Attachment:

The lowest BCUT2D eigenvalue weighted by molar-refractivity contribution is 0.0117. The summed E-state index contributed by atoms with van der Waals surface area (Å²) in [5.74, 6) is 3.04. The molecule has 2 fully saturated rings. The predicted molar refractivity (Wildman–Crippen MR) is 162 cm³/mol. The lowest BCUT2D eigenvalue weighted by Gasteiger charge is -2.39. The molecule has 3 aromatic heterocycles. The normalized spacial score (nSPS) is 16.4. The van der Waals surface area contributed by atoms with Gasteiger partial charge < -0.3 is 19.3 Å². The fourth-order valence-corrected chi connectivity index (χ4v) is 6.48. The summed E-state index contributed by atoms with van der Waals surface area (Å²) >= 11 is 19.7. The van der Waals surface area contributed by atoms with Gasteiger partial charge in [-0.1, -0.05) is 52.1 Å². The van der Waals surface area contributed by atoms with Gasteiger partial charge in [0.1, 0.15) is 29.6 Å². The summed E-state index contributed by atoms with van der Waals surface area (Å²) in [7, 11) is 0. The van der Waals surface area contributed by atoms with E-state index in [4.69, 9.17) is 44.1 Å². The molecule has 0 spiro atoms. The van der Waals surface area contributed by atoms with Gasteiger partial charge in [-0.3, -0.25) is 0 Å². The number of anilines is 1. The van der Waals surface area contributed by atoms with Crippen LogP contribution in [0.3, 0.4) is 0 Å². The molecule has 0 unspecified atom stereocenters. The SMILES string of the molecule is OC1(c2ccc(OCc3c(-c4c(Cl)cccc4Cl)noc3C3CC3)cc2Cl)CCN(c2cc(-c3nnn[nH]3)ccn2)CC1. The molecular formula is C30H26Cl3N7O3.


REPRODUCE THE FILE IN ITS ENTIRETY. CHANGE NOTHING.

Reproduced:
The lowest BCUT2D eigenvalue weighted by molar-refractivity contribution is 0.0117. The summed E-state index contributed by atoms with van der Waals surface area (Å²) in [5.74, 6) is 3.04. The molecule has 2 fully saturated rings. The predicted molar refractivity (Wildman–Crippen MR) is 162 cm³/mol. The lowest BCUT2D eigenvalue weighted by Gasteiger charge is -2.39. The molecule has 3 aromatic heterocycles. The normalized spacial score (nSPS) is 16.4. The van der Waals surface area contributed by atoms with Gasteiger partial charge < -0.3 is 19.3 Å². The fourth-order valence-corrected chi connectivity index (χ4v) is 6.48. The summed E-state index contributed by atoms with van der Waals surface area (Å²) >= 11 is 19.7. The van der Waals surface area contributed by atoms with Gasteiger partial charge in [-0.1, -0.05) is 52.1 Å². The van der Waals surface area contributed by atoms with Gasteiger partial charge in [0.1, 0.15) is 29.6 Å². The summed E-state index contributed by atoms with van der Waals surface area (Å²) in [7, 11) is 0. The van der Waals surface area contributed by atoms with E-state index in [4.69, 9.17) is 44.1 Å². The molecule has 0 spiro atoms. The van der Waals surface area contributed by atoms with Gasteiger partial charge in [-0.3, -0.25) is 0 Å². The number of anilines is 1. The van der Waals surface area contributed by atoms with Crippen LogP contribution in [0.3, 0.4) is 0 Å². The molecule has 0 unspecified atom stereocenters. The SMILES string of the molecule is OC1(c2ccc(OCc3c(-c4c(Cl)cccc4Cl)noc3C3CC3)cc2Cl)CCN(c2cc(-c3nnn[nH]3)ccn2)CC1. The molecular formula is C30H26Cl3N7O3.